The Importance of The Right Director: Cirio says he owes a lot to his first artistic director, Mikko Nissinen of Boston Ballet. "He never pigeonholed me. He gave me the chance to do prince roles and, in effect, dance up. In another company, I might not have been able to dance Balanchine's 'Diamonds.' "
Making It Work: In preparation for his first full-length featured role, in Nureyev's Don Quixote, a ballet master taught Cirio how to cross-train with body-weight exercises, cardio and band work (with a lot of reps). "You never know who your partner will be, and you have to be prepared to partner the person in front of you. You might have to relevé to be able to do that finger turn."
What happens during a performance is the product of the painstaking process of realizing an artistic vision. Whether held beforehand, afterward, offsite or online, audience discussions tend not to be so preordained, easily thrown off track without a skilled moderator at the helm.
"I'm someone who dreaded talkbacks and Q&As," admits Bill Bragin, former director of public programming at Lincoln Center. "While I was in New York, a lot of the time it was just audience members trying to show off how smart they were."
These events present a pile of difficult questions: How much do you reveal about a piece before it's shown? How can a conversation designed to hit key points feel casual and spontaneous? How do you cater to the needs of diverse attendees, from novice dancegoers to lifelong fans to scholars and critics? And how do you avoid smothering dance with language, flattening all its complexity?
If you think becoming a trainee or apprentice is the only path to gaining experience in a dance company environment, think again.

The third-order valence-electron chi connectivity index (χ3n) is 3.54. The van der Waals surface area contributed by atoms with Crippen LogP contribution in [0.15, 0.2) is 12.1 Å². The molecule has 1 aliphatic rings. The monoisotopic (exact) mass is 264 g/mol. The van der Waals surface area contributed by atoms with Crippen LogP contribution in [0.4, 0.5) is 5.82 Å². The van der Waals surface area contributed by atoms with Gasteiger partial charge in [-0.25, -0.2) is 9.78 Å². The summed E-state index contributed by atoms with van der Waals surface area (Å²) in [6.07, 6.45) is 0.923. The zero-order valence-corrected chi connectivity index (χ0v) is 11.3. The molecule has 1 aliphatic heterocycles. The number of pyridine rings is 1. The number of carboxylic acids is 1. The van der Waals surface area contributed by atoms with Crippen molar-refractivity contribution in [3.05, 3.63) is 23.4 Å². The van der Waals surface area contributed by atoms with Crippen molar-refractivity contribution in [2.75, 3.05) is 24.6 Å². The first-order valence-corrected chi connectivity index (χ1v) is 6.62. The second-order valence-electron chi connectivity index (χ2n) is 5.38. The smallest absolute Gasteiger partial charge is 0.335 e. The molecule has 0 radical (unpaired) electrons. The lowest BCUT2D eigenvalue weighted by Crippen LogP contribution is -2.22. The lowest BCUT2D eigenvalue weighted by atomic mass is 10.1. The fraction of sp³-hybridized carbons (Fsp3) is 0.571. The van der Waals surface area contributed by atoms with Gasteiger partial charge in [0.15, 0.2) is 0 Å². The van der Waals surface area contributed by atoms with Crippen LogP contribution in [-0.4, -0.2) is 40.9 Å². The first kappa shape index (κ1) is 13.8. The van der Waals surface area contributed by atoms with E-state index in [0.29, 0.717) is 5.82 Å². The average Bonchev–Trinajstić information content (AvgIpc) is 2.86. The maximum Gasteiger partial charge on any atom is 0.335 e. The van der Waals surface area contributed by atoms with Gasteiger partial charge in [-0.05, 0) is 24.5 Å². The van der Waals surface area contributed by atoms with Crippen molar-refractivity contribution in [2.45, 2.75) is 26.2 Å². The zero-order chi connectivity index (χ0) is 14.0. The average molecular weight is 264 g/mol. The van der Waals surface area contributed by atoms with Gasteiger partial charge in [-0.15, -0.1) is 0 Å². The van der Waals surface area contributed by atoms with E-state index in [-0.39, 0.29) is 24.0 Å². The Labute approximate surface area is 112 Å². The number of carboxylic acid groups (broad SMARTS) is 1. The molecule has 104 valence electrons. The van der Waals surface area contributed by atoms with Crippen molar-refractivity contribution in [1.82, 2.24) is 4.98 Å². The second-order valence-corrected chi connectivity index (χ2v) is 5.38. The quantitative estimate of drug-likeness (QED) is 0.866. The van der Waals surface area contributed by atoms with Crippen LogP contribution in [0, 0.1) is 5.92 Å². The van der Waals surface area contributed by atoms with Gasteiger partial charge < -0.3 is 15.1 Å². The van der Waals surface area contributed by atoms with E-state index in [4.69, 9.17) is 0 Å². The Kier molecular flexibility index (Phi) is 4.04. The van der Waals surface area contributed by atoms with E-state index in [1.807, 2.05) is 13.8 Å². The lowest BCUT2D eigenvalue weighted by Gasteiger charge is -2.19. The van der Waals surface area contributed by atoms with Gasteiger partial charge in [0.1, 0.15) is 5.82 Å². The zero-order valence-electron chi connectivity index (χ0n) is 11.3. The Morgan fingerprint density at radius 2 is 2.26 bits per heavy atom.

The University of Arizona, located in the heart of Tucson, acclimates dancers to the pace and rigor of company life while offering all the academic opportunities of a globally-ranked university. If you're looking to get a head-start on your professional dance career—or to just have a college experience that balances company-level training and repertory with rigorous academics—the University of Arizona's undergraduate and graduate programs have myriad opportunites to offer:
Yes, we realize it's only August. But we can't help but to already be musing about all the incredible dance happenings of 2019.
We're getting ready for our annual Readers' Choice feature, and we want to hear from you about the shows you can't stop thinking about, the dance videos that blew your mind and the artists you discovered this year who everyone should know about.
I dance to encourage others. The longer I dance, the more I see that much of my real work is to speak life-giving words to my fellow artists. This is a multidimensionally grueling profession. I count it a privilege to remind my colleagues of how they are bringing beauty into the world through their craft. I recently noticed significant artistic growth in a fellow dancer, and when I verbalized what I saw, he beamed. The impact of positive feedback is deeper than we realize.